I climbed the mountain, and earned my black belt like those before me, but it is through the support of many others that I stand before you today. I would like to first, thank my parents. Not only have you driven my brother and I here for years and years (don’t worry, I’ll get my license before school starts), but you gave us as much love and understanding as you could. These past four months were really hard on everyone, but you guys took it as best you could. Although you may never know how we exactly felt along the way, and you may never know what we faced, you always were there to help us along the way. I thank and love you guys :)
Next, I’d like to thank my black belt brothers. Cameron, we’ve been good friends for years, and I’ve always looked up to you as a teacher. Your knowledge of katas and technique is superb, and I hope to continue with you. Wherever life leads you from this point, I wish you luck, and know that the three of us will support you always. Dylan, although we didn’t hang out too much before our black belt journey, you’ve always been someone I look up to, much like Cameron. Your wrestling skills, matched with your MMA and sparring excellence, has been kicking my butt for years. Although you usually win, I always enjoy our grappling/fighting sessions, and I thoroughly respect your opinion when thrown into a self defense situation. I can’t express my thanks enough to the two of you, and I look forward to our years of continued training together.
In case you didn’t already know, Evan Gibson, is my twin (yes TWIN) brother. We’ve gone through every single test together. Every step of the way, we worked as a team. Obviously there has been sibling rivalry in the past, but these 4 months of training together really strengthened our bond. I can’t wait to climb more mountains together, both literally and figuratively. I love you man, and I can’t wait to see what the world has in store for us next.
To my other black belt brothers and sisters: Seth, Ben, Devon, Jordan, Wendie, Kristina, Andrea, and Allie, what is there to say? You guys are phenomenal in your own individual ways. You all bring something great and new to the table, and your courage in the face of fear has always impressed me. You guys are trailblazers, and I thank you deeply for being there for us during every step of our karate journey. You guys are like family, and I will always look up to you. Thank you for being, well, yourselves. Oss! Oh, and Kristina, I would like to deeply, deeply thank you for teaching my brother and I how to run the office as well. I probably will never be as quick at it as you are, but I’ll certainly try :) Have fun in LA.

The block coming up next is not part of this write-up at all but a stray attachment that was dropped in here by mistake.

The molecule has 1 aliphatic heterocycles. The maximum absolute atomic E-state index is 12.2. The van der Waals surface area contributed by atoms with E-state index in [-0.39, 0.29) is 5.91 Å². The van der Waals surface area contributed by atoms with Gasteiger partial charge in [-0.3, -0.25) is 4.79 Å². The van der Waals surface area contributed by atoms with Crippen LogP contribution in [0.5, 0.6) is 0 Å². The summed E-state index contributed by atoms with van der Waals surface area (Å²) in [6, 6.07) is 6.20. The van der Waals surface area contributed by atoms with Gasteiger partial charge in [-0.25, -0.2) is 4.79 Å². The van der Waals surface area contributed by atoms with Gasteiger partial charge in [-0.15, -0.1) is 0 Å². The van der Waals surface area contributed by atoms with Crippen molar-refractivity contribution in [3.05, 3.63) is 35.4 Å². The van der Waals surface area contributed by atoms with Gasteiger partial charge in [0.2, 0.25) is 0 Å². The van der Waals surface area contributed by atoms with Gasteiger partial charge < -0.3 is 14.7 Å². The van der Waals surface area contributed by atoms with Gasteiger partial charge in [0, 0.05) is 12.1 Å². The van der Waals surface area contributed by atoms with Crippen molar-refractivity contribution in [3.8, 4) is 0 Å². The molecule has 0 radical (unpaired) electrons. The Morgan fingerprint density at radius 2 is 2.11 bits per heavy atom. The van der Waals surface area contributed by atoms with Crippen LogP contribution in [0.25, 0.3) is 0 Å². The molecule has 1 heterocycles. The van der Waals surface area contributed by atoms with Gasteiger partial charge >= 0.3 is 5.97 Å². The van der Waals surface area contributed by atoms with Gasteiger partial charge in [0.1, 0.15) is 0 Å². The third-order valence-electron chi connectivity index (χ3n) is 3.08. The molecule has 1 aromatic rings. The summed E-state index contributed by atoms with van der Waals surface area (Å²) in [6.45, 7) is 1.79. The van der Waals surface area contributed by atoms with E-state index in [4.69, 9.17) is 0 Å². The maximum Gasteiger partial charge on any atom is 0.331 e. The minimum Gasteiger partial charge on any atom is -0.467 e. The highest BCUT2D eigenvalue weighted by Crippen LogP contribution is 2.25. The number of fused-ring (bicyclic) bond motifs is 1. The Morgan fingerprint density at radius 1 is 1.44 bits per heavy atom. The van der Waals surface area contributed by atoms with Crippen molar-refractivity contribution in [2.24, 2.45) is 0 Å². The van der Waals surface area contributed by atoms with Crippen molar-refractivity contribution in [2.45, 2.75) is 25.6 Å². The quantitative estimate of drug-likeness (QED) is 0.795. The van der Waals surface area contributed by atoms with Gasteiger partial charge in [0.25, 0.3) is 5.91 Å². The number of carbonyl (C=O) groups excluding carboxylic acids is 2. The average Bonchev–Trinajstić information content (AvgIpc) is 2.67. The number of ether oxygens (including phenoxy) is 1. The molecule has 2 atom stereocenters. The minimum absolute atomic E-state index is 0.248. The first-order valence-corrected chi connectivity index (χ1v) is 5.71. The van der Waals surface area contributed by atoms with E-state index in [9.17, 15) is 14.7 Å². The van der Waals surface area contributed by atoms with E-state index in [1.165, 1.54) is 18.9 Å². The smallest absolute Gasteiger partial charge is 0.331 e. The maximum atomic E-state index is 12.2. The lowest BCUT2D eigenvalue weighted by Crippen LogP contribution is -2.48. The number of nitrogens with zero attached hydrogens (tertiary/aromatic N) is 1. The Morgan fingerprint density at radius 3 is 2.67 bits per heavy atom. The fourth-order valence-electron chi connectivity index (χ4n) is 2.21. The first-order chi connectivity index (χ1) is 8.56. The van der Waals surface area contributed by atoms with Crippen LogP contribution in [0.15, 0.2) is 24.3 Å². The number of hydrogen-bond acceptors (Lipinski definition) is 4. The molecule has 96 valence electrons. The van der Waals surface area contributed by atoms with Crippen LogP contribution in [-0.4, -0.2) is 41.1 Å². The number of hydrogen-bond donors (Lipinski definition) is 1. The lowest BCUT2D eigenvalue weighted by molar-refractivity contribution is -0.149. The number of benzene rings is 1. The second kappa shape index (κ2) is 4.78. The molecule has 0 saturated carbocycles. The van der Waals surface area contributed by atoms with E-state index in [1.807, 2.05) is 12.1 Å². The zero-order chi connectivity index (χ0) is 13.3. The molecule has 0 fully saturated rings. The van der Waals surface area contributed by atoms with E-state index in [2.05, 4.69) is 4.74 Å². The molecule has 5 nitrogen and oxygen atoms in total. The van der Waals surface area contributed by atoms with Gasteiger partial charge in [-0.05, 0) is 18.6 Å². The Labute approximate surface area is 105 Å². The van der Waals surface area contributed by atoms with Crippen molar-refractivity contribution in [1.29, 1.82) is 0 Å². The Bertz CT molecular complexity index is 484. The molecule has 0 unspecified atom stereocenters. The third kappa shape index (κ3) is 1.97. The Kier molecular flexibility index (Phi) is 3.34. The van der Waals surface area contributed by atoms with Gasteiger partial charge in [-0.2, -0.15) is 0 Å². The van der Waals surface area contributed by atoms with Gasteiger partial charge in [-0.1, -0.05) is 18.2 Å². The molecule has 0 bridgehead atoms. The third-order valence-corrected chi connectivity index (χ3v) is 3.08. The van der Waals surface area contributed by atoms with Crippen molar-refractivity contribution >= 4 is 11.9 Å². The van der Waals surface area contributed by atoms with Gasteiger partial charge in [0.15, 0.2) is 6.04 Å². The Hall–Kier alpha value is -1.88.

Next, I would like to thank the red belts. You guys were there to push us and give us strength during our classes. I can’t wait for next year’s group, and I think I speak for the rest of my fellow black belt brothers when I say, “We will be there to train with you.” I look forward to your guys’ future achievements. Oss!
To all dojo students, wherever you are in your journey, just know that you could be a black belt someday. I think Sensei Andrea worded it perfectly when she said “A black belt is just a white belt that never quit.” I wish you all luck. Oss!
I would also like to thank Coach JT Taylor and Bruce (as well as all my training partners) for the bjj that you taught us during our sophomore year at RPA. You guys are phenomenal at what you do, and I can’t wait to roll with you again. Oss!
I would like to thank my RPA friends, many of whom couldn’t make it today, for giving me support during my journey. You may not know it, but you all, in one way or another, helped me out. I thank you. Oss!
To my piano teacher, Ms. Donna Moyer, and her husband, Dave, thank you for all your support. You are like grandparents to Evan and I, and I can’t be more appreciative of your care. Also, 7 years of piano lessons has definitely helped in my cognitive thinking and cultural respect department, and has helped me thoroughly with my martial arts journey, believe it or not. I thank you.
To Aunt Lou-Wayne, I thank you for sewing on all my gi patches, and for coming to support us at tournaments, rank tests, etc. Thanks.
And to Sensei, well, where do I begin? From our intro, all the way to now, you’ve always given me guidance. You've shown me how to become a better person, and shown me how to better other people. Your legacy is excellent, and I’m glad to be a part of it. You have been, and always will be, my Sensei, my teacher, and most of all, my friend. Thank you, so, so much. Oss!
Sunday, July 13, 2014